In this article related to the memorial event, Simon Fanshawe rails against those who claim to be doing their bit by clicking their mouse or going to a concert. And I have to agree largely. There’s a huge amount of  what is called "Slacktivism" going around, currently perpetuated by large scale events with the word Live in or by countless social networking sites. Facebook won’t solve social ills; nor will MySpace or Bebo or the next grand social networking site to come along. Nor will a big concert. What they might help do is connect, network and fund activists and social entrepreneurs who are doing things; not passively consuming them. I’m as much a lover of new technology as anyone, but let’s not kid ourselves that this blog, podcasts or groovy new web 2.0 sites are going to change anything without offline activities that inspire, identify and support activists committed to making change in the real world. People who really can say "I am an activist" and know it’s true.

"This is no dress rehearsal. You’ve got one life, so just lead it and try and be remarkable."
Anita Roddick

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Swearing reduces stress and builds the team

I’m a sucker for oddball bits of research that somehow get funded and then make their way through to the real world (check out previous Ig Nobel winners for some gems like "Sword Swallowing and its Side Effects" and "Why woodpeckers don’t get headaches"). Last week, a marvellous bit of leadership / workplace-related research came to light, with the title of "Swearing at work and permissive leadership culture: when anti-social becomes social and incivility is acceptable".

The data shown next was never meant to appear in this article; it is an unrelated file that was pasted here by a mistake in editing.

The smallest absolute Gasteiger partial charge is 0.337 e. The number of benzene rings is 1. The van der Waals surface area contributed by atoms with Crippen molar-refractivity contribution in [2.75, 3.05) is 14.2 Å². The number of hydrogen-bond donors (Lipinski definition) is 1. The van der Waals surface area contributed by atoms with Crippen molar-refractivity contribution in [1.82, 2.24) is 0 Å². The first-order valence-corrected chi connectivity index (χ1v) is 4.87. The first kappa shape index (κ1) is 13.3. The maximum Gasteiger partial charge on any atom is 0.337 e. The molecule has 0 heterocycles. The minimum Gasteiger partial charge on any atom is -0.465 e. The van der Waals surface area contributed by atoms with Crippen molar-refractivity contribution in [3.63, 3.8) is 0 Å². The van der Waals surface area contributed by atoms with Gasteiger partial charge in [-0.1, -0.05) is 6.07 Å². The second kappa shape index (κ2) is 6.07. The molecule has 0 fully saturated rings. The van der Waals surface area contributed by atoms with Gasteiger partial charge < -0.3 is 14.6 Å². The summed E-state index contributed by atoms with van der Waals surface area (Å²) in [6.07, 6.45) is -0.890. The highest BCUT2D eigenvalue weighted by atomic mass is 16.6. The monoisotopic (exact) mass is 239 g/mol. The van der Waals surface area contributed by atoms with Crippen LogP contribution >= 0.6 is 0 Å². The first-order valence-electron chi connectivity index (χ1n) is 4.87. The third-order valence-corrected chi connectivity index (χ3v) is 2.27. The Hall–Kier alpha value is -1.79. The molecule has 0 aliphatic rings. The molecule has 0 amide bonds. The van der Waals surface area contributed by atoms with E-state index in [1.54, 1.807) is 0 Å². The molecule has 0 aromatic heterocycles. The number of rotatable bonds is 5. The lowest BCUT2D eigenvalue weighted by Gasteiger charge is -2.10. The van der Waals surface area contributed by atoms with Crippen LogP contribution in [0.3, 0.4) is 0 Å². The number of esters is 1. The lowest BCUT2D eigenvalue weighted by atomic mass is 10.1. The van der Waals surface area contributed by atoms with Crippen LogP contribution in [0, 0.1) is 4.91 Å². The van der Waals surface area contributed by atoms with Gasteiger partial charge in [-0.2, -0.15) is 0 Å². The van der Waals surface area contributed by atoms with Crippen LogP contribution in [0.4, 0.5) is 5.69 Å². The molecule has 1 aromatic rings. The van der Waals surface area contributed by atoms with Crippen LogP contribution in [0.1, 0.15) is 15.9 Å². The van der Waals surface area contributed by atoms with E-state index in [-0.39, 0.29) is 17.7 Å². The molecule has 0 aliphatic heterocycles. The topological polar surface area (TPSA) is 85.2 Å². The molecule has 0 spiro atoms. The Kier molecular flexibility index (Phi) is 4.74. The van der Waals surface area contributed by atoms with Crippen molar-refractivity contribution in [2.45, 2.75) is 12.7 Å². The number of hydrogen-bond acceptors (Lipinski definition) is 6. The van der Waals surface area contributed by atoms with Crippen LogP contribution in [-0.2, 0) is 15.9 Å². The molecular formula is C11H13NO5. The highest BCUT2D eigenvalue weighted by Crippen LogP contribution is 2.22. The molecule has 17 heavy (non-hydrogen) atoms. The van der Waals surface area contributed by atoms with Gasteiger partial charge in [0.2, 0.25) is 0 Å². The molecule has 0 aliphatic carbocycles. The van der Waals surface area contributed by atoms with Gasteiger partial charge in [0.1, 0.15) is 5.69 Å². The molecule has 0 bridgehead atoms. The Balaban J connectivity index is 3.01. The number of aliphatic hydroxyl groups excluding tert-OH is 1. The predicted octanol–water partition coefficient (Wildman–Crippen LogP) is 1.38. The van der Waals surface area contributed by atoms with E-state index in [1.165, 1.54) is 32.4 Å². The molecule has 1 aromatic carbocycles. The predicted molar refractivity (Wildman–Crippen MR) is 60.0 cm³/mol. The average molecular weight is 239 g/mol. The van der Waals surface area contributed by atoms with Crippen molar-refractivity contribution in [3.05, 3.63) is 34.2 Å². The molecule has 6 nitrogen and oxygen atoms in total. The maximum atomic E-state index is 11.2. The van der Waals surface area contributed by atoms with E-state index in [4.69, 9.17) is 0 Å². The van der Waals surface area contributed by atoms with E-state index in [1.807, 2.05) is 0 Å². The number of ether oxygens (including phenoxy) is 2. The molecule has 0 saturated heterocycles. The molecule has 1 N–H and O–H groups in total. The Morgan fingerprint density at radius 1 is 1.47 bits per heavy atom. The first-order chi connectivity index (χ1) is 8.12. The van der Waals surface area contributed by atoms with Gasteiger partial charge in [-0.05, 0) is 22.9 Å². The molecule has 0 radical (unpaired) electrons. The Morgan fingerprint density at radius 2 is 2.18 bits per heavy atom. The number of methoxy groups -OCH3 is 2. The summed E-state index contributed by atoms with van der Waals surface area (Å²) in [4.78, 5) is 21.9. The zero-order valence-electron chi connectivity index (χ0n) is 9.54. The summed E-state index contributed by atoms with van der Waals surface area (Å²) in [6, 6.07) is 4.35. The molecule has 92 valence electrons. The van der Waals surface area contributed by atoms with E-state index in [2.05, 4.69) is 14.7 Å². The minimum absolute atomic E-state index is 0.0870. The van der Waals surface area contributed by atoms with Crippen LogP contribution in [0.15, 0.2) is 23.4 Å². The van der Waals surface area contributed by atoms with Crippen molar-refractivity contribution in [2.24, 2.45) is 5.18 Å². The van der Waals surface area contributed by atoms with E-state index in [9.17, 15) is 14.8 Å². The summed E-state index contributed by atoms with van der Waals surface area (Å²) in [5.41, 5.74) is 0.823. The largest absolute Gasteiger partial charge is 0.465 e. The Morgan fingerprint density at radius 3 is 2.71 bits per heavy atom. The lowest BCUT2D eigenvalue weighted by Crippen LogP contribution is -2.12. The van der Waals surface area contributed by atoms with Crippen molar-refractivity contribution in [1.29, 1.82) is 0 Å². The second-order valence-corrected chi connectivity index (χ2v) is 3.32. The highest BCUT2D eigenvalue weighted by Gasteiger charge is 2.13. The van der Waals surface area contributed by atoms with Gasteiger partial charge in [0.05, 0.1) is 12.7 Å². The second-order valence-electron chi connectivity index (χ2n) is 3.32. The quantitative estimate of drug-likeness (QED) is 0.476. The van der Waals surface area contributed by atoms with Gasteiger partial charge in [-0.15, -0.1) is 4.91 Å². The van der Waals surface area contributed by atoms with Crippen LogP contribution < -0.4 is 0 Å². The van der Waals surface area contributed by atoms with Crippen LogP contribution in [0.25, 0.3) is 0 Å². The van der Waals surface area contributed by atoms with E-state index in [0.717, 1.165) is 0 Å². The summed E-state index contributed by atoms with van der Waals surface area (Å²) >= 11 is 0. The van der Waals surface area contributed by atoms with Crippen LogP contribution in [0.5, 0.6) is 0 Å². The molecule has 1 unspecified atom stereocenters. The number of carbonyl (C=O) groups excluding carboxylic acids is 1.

Basically, the research says that letting people swear can both reduce stress and also improve a sense of solidarity in the workplace. As this news item reported, the study stated that:

"Employees use swearing on a continuous basis, but not
necessarily in a negative, abusive manner. Swearing was [seen] as a social
phenomenon to reflect solidarity and enhance group cohesiveness, or as
a psychological phenomenon to release stress"

Obviously, this isn’t encouraged in front of customers (or, one might add, trustees / directors). As the Guardian adds somewhat needlessly, "But great care is needed. Swearing that is discriminatory is out.
Employers have a duty of care so that staff have a reasonable working

Needless to say, the SSE office is blasphemy and expletive-free.